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Hotchalk Global

news & tips

A collection of helpful articles on teachers and teaching

On the Chopping Block

On March 2, the United States government passed a stop gap funding measure for Fiscal Year 2011 to keep the government operational for another two weeks.  The legislation written to allow this measure cut four billion dollars in domestic spending including the $40 million appropriated for Arts in Education- a program which supports model arts programs in public schools.  This alarming cut is in addition to the twenty six percent funding cut to the National Endowment of the Arts made just a few weeks ago.

While it is possible that funding to Arts Education may be restored in the final piece of legislation for FY 2011, it is not probable.  The message that our government is sending to America is clear- the arts are unimportant.  What is even more alarming is the fact that drastic cuts to the arts- especially those made in education programs- are paving the way for states and school districts to make equally brutal reductions. If the arts are not important at the national level, why should anyone deem them necessary at state and local levels?   One thing is very clear- without the benefit of arts programs in schools, the kids of today will grow up without regard for the arts, culture or humanities.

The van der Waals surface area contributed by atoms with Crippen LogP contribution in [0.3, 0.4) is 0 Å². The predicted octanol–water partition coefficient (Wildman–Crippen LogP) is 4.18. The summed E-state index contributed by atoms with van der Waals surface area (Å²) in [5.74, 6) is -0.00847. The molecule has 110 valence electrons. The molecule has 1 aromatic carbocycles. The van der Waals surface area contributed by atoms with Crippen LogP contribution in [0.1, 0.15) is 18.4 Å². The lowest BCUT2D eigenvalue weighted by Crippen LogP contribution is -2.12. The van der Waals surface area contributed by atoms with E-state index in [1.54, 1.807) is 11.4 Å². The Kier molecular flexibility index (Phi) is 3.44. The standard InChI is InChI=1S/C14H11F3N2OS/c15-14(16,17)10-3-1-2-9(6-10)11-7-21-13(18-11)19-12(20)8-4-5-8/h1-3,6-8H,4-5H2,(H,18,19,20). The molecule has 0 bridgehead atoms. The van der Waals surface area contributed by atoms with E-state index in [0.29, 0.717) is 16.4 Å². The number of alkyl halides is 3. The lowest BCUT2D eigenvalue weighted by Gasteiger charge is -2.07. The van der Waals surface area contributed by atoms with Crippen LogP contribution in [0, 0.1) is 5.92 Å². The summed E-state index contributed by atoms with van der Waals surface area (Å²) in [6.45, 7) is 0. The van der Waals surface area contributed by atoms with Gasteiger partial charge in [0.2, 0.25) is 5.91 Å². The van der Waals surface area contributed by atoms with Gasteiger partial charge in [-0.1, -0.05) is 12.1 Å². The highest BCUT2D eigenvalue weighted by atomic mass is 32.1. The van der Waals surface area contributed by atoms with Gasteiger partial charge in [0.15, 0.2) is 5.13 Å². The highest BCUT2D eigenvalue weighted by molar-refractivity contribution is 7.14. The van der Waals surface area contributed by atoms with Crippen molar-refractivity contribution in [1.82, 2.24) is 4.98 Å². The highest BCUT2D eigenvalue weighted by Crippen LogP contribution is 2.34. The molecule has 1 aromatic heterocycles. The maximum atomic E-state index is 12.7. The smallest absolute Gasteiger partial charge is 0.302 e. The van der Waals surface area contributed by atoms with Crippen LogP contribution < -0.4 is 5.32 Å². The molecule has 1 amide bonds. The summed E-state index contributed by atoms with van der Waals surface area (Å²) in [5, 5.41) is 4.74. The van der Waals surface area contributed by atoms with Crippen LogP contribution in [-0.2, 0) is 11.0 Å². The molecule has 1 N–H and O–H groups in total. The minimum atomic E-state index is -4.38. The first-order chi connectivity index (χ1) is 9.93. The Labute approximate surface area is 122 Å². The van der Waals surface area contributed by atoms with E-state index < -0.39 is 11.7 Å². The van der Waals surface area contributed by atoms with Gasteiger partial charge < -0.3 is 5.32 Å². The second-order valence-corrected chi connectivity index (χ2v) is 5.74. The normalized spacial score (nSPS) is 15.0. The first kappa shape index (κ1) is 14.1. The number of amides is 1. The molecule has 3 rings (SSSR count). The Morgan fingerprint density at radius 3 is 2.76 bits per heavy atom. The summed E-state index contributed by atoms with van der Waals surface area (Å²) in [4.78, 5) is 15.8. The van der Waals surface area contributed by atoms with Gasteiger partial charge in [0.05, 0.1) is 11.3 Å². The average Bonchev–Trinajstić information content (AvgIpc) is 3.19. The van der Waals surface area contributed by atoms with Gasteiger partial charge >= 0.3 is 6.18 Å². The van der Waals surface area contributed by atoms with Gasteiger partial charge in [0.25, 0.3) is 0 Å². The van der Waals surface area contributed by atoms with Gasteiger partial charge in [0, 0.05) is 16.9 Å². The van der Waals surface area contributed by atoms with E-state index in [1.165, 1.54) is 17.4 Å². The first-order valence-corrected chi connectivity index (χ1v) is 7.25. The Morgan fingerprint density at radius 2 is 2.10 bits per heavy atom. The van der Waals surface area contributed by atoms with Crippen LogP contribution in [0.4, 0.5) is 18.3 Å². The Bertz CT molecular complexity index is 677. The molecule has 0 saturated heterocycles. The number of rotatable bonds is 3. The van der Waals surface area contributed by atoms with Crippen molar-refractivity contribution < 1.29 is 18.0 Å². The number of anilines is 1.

School districts around the country are preparing to send lay off notices to thousands of teachers.  Budgets must be cut and teachers and programs will suffer.  The arts are in grave danger of being lost to budgets that value technology over humanity, testing over creating.  The National Endowment for the Arts is advocating contacting our congressional representatives to protest these thoughtless decisions.  While I applaud their efforts and encourage all of my colleagues and those of you in the arts to write, call and bombard congress with our concerns, I am not convinced that anything short of an educational revolution in this country is going to make anyone sit up and take notice of what is needed to create positive change in a rapidly disintegrating system.

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